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Posts Tagged ‘New York’

Economy of New York

Monday, August 3rd, 2009

In 2006, New York’s gross state product was over one trillion dollars, which ranks it third behind California and Texas.  New York would have the sixteenth largest economy in the world if it were its own independent nation.  Statistics show that the people of New York average out to making forty thousand dollars a year.  New York’s agricultural strengths and outputs are in dairy products, vegetables, nursery stock, cattle and other livestock and apples.  Its large industry outputs are in printing and publishing, electric equipment, scientific instruments, chemicals, machinery and tourism.

New York is a state that exports a wide variety of things like food items of all different sorts, minerals, computers, electronics, commodities, automobile parts and cut diamonds.  New York exported nearly seventy two billion dollars worth of goods in 2007.  Its five largest foreign export markets were with Canada, the United Kingdom, Switzerland, Israel and Hong Kong.  The largest imports to New York are oil, natural gas, gold, aluminum, rough diamonds, electricity and lumber.  Canada has been an important economic partner for some time.  Twenty one percent of the state’s worldwide exports were shipped to Canada in 2007.  New York also receives many tourists from our neighbors to the north in Canada.  It was calculated that Canadians spent almost five hundred million dollars in 2004.

New York City is New York’s leading center of banking, finance, and communications.  It is not only the state’s leader in these fields, but is also the top leader of America.  The New York Stock Exchange is also located in New York City and is the largest exchange of this type in the world.  Many of the world’s largest corporations are based in New York City.  New York also has a large manufacturing sector that thrives off printing and publishing, production of garments and furs, bus line vehicles and railroad equipment.  Many of these latter industries are concentrated in upstate New York.  Both Hudson Valley and Albany are centers of nanotechnology and microchip manufacturing.  All along the Hudson, there are a myriad of different manufacturing hubs.  New York is a leader in agricultural production, too.  It ranks in the top five states for agricultural production.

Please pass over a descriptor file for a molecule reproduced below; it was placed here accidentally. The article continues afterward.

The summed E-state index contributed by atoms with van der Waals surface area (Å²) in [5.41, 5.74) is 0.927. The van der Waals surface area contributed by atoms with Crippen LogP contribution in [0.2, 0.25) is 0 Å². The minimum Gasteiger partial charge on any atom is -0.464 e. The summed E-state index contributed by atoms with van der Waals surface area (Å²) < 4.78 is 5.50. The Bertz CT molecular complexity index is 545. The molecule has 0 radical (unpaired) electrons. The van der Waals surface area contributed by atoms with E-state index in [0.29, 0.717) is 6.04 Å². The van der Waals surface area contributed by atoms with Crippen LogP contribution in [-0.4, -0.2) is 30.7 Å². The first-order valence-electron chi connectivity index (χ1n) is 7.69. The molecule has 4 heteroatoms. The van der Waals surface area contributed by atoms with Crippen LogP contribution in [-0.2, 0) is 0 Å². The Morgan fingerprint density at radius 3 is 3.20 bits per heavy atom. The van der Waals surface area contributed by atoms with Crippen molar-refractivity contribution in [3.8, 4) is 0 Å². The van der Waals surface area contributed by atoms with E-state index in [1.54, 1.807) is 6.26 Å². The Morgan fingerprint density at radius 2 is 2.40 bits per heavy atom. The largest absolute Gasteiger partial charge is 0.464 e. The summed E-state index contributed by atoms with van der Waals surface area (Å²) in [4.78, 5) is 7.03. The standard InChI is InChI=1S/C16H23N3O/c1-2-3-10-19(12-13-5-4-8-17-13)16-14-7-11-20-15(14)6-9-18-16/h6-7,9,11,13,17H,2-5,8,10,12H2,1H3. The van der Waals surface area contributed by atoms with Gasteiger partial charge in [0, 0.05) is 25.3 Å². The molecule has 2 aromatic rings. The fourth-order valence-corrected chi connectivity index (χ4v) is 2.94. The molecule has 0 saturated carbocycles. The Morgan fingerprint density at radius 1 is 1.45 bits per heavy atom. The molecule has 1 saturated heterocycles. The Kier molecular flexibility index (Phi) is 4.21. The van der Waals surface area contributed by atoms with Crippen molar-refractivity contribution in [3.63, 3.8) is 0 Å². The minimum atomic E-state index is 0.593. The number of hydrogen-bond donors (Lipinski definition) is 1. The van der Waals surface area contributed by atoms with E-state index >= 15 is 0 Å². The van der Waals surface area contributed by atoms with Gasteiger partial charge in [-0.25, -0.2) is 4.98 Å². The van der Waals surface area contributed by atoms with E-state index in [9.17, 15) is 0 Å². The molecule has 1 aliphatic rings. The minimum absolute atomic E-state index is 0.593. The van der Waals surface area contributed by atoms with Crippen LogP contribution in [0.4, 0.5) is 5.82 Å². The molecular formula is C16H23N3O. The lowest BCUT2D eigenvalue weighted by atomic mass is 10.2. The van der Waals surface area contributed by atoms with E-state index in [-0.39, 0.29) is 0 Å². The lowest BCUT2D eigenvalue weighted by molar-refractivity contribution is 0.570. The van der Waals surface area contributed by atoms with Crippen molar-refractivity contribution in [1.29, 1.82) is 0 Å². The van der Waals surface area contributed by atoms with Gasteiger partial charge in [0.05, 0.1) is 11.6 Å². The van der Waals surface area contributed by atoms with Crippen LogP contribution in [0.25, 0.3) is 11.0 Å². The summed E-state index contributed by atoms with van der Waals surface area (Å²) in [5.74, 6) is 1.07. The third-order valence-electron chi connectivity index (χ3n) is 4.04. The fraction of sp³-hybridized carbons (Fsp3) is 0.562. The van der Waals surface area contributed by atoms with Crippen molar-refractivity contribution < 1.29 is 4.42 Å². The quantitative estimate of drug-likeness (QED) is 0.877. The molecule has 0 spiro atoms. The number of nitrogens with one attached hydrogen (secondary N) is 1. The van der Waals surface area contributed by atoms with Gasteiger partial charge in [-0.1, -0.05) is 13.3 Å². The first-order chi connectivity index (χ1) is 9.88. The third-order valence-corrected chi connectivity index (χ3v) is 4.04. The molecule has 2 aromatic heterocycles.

About New York Cheesecake

Saturday, June 13th, 2009

Cheesecake is one of the most common and popular desserts in the world today. It is also one of the oldest made from a dairy product other than milk. Cheesecakes can be made of ricotta cheese, havarti, quark, or more usually, cream cheese. Other ingredients such as sugar, eggs, cream and fruit are often mixed in, too. This is the reason why there are so many types of cheesecakes because the number of recipes you can come up with are virtually unlimited. New York cheesecake is cheesecake that is as pure as it gets with no fancy ingredients added either to the cheesecake or placed on top of it. It is made with pure cream cheese, cream, eggs, and sugar. Everybody has his or her own ideas and visions of New York Style Cheesecake. If you ask New Yorkers, only the great cheesecake makers are located in New York, and the only people who really know what a good cheesecake is are also in New York.

In the 1900s, cheesecakes were all the rage in New York. Every restaurant had their special recipe. The actual name “New York Cheesecake” came from the fact that New Yorkers referred to the cheesecakes made in New York as “New York Cheesecake.” If you’re a New Yorker, your motto is that “If it’s not a cheesecake made in New York, then it’s not a cheesecake.” There are probably many who will disagree with that. In 1929, a gentleman by the name of Arnold Reuben, owner of the legendary Turf Restaurant at 49th and Broadway in New York City, claimed that his family developed the first cream -cheese cake recipe. While there is no actual proof that this is true, nobody has stepped forward as of yet to refute that claim. All the other bakeries used cottage cheese. The legend of cream cheese cake goes something like this.

Reuben was served a cheese pie in a private home and he just fell in love with the dessert. He used the recipe for the pie and some ingredients that he provided and began to work on his own recipe for the perfect cream cheese cake. In time, he began to serve this cake at his restaurant at 49th and Broadway. In no time this cheesecake became popular with everyone who went to his restaurant and eventually word of this wonderful dessert spread all over New York. Well, at least that’s what the legend says. But how is it that we were even able to make a cake out of cream cheese? Well, to answer that question you have to go back to the year 1872. American dairymen made an amazing breakthrough that brought about the Modern Age of cheesecakes. In attempting to duplicate the popular Neufchatel cheese of France, they came up with a formula for an un-ripened cheese that was even richer and creamier. They decided on the name, cream cheese. The method for producing cream cheese was actually discovered by William Lawrence of Chester, New York.

It wasn’t until 1880 however, that the biggest manufacturer of cream cheese ever, Kraft, got into the business of producing what was called Philadelphia Brand Cream Cheese for a distributor in New York by the name of Reynolds. In 1912, James Kraft came up with a method to pasteurize cream cheese and soon after that other manufacturers began to make dairy products with this new kind of cream cheese, including cheesecake. Wherever the New York cheesecake recipe came from, and whatever person or family we have to thank for it, it has become a landmark on our culinary landscape and one of the cornerstones of what we now call American cuisine.